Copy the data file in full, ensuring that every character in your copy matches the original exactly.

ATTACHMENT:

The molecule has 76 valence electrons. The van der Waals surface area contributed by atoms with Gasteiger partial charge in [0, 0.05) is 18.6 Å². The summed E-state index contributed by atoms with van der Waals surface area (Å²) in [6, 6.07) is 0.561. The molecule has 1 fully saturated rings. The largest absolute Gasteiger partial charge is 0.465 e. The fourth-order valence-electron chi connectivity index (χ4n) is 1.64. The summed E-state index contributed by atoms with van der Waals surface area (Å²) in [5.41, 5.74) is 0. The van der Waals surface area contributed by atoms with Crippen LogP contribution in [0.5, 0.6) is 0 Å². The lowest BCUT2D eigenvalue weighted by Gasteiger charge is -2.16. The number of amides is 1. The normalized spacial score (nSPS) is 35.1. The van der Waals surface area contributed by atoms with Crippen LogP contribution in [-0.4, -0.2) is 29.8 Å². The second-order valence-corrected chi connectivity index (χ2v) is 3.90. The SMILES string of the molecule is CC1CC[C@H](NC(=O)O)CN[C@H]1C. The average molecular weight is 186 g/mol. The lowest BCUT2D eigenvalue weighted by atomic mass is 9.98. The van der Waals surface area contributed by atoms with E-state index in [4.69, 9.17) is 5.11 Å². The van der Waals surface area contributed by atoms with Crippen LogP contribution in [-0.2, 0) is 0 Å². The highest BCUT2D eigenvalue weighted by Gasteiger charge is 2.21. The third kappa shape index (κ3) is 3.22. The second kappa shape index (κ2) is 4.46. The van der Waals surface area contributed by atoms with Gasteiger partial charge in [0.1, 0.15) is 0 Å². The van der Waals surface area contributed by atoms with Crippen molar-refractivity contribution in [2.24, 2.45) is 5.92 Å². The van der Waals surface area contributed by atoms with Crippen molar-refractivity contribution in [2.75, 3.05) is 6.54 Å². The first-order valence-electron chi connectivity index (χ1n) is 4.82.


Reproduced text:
The molecule has 76 valence electrons. The van der Waals surface area contributed by atoms with Gasteiger partial charge in [0, 0.05) is 18.6 Å². The summed E-state index contributed by atoms with van der Waals surface area (Å²) in [6, 6.07) is 0.561. The molecule has 1 fully saturated rings. The largest absolute Gasteiger partial charge is 0.465 e. The fourth-order valence-electron chi connectivity index (χ4n) is 1.64. The summed E-state index contributed by atoms with van der Waals surface area (Å²) in [5.41, 5.74) is 0. The van der Waals surface area contributed by atoms with Crippen LogP contribution in [0.5, 0.6) is 0 Å². The lowest BCUT2D eigenvalue weighted by Gasteiger charge is -2.16. The number of amides is 1. The normalized spacial score (nSPS) is 35.1. The van der Waals surface area contributed by atoms with Crippen LogP contribution in [-0.4, -0.2) is 29.8 Å². The second-order valence-corrected chi connectivity index (χ2v) is 3.90. The SMILES string of the molecule is CC1CC[C@H](NC(=O)O)CN[C@H]1C. The average molecular weight is 186 g/mol. The lowest BCUT2D eigenvalue weighted by atomic mass is 9.98. The van der Waals surface area contributed by atoms with E-state index in [4.69, 9.17) is 5.11 Å². The van der Waals surface area contributed by atoms with Crippen LogP contribution in [-0.2, 0) is 0 Å². The highest BCUT2D eigenvalue weighted by Gasteiger charge is 2.21. The third kappa shape index (κ3) is 3.22. The second kappa shape index (κ2) is 4.46. The van der Waals surface area contributed by atoms with Gasteiger partial charge in [0.1, 0.15) is 0 Å². The van der Waals surface area contributed by atoms with Crippen molar-refractivity contribution in [2.24, 2.45) is 5.92 Å². The van der Waals surface area contributed by atoms with Crippen molar-refractivity contribution in [2.75, 3.05) is 6.54 Å². The first-order valence-electron chi connectivity index (χ1n) is 4.82.